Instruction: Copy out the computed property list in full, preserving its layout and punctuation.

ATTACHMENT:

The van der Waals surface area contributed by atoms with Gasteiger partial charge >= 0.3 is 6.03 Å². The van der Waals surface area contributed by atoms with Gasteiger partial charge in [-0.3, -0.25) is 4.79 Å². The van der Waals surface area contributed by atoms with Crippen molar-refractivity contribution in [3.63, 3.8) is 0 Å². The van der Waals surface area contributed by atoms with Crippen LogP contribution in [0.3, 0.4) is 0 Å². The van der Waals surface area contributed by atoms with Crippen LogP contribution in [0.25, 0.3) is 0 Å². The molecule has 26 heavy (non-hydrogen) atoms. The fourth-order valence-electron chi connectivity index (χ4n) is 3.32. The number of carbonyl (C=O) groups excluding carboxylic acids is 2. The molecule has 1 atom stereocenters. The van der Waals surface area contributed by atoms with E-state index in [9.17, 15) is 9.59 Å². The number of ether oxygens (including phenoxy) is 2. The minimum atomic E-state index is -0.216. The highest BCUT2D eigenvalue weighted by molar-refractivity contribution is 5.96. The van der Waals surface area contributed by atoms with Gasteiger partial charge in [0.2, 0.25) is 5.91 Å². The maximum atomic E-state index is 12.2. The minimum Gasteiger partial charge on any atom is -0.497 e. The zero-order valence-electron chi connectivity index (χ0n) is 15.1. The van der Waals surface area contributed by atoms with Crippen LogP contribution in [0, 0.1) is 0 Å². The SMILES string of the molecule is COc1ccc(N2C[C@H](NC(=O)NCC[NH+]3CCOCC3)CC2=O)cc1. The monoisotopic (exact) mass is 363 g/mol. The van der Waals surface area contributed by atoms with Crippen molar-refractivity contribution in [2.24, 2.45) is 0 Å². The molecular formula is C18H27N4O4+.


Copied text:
The van der Waals surface area contributed by atoms with Gasteiger partial charge >= 0.3 is 6.03 Å². The van der Waals surface area contributed by atoms with Gasteiger partial charge in [-0.3, -0.25) is 4.79 Å². The van der Waals surface area contributed by atoms with Crippen molar-refractivity contribution in [3.63, 3.8) is 0 Å². The van der Waals surface area contributed by atoms with Crippen LogP contribution in [0.3, 0.4) is 0 Å². The van der Waals surface area contributed by atoms with Crippen LogP contribution in [0.25, 0.3) is 0 Å². The molecule has 26 heavy (non-hydrogen) atoms. The fourth-order valence-electron chi connectivity index (χ4n) is 3.32. The number of carbonyl (C=O) groups excluding carboxylic acids is 2. The molecule has 1 atom stereocenters. The van der Waals surface area contributed by atoms with E-state index in [9.17, 15) is 9.59 Å². The number of ether oxygens (including phenoxy) is 2. The minimum atomic E-state index is -0.216. The highest BCUT2D eigenvalue weighted by molar-refractivity contribution is 5.96. The van der Waals surface area contributed by atoms with Gasteiger partial charge in [0.2, 0.25) is 5.91 Å². The maximum atomic E-state index is 12.2. The minimum Gasteiger partial charge on any atom is -0.497 e. The zero-order valence-electron chi connectivity index (χ0n) is 15.1. The van der Waals surface area contributed by atoms with Crippen LogP contribution in [0, 0.1) is 0 Å². The SMILES string of the molecule is COc1ccc(N2C[C@H](NC(=O)NCC[NH+]3CCOCC3)CC2=O)cc1. The monoisotopic (exact) mass is 363 g/mol. The van der Waals surface area contributed by atoms with Crippen molar-refractivity contribution in [2.24, 2.45) is 0 Å². The molecular formula is C18H27N4O4+.